Sometime in the mid-1940s, Miss Elkouri traveled across America asking various high powered executives what qualities they desired most in their secretaries. This was more than just typing, dictation and, you know, being good at their job. These bosses wanted wanted to hire secretaries who dressed smartly, who had “pleasant dispositions.” Women who can “stay cheerful” even when their boss is “grouchy, work piles up, and everything goes wrong.” Women who “look beautiful over the telephone” who “listen with undivided attention” and keep their “boss’s desk and office neat…his calendar up-to-date, his desk supplied with sharp pencils, erasers and blotters and his pen filled.”

These secretaries were silent about their own troubles—always “fair and sunny” and ready to protect their chief “no matter how [they] feel.”

The more important an executive, the more gracious, considerate, and democratic he is. The same ought to be true of his secretary. Your job is so big you cannot afford to be haughty. Be indispensable…but don’t let on you think that you are!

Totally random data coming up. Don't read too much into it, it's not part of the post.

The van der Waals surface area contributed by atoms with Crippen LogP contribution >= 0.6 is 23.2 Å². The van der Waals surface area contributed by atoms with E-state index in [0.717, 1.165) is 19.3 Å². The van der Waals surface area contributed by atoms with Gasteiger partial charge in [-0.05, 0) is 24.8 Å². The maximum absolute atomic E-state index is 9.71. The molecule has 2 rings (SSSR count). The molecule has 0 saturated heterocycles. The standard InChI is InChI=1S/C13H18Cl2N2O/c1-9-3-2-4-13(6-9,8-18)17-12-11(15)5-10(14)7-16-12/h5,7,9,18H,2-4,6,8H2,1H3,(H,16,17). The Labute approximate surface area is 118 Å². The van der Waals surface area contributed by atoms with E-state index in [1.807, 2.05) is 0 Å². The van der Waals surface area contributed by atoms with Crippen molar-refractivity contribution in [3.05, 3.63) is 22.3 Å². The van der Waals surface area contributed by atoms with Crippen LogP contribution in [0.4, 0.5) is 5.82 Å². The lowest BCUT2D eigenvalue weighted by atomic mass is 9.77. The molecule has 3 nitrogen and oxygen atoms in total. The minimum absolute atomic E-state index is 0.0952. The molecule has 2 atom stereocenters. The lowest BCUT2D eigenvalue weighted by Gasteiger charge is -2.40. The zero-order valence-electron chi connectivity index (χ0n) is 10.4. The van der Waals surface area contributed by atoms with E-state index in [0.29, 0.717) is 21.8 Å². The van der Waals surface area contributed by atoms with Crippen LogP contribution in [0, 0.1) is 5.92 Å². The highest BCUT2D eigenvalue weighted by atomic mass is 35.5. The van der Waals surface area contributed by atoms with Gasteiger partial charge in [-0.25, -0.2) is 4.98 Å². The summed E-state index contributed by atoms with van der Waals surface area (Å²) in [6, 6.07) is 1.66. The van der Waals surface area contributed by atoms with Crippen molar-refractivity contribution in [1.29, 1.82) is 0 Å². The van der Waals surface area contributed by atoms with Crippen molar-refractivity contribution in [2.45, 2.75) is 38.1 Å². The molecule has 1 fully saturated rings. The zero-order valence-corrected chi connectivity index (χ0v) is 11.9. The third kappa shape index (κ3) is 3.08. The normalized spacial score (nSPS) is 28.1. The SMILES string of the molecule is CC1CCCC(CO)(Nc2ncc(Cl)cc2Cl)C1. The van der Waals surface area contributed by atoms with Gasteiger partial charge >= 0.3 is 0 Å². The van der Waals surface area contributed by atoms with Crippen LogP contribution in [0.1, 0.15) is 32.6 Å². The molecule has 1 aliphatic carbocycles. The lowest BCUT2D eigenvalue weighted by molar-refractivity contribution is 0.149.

~snip~

You hide your light.

If you originate a good idea, you give credit to your boss because you advance with him. You give credit to others when it’s due…sometimes when it’s not, just to keep them happy!

~snip~

You are loyal

You put the interests of your boss first…even above your own. You speak of him always, to everyone, in terms of respect…

You carry the torch…give him encouragement when he is feeling low…put up with his bad humor when he has to let off steam…make him feel he’s a pretty wonderful person.

Super secretaries must also avoid their boss’s pet peeves like chewing gum, wearing bobby socks, arguing, being too noisy, emotional or moody, and worst of all not being lady-like enough.

Published by the Remington Rand Corporation in 1945, there are now only two “known” copies of this pamphlet—one held by Denver Library, the other by Hagley Digital Archives. Who knows this may yet make a comeback as the kind of office advice required to work for our alt-right overlords?
 
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More sexist tips on how to be a pleasant and pleasing to the eye office drudge, after the jump…

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Posted by Paul Gallagher
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11.16.2016
10:45 am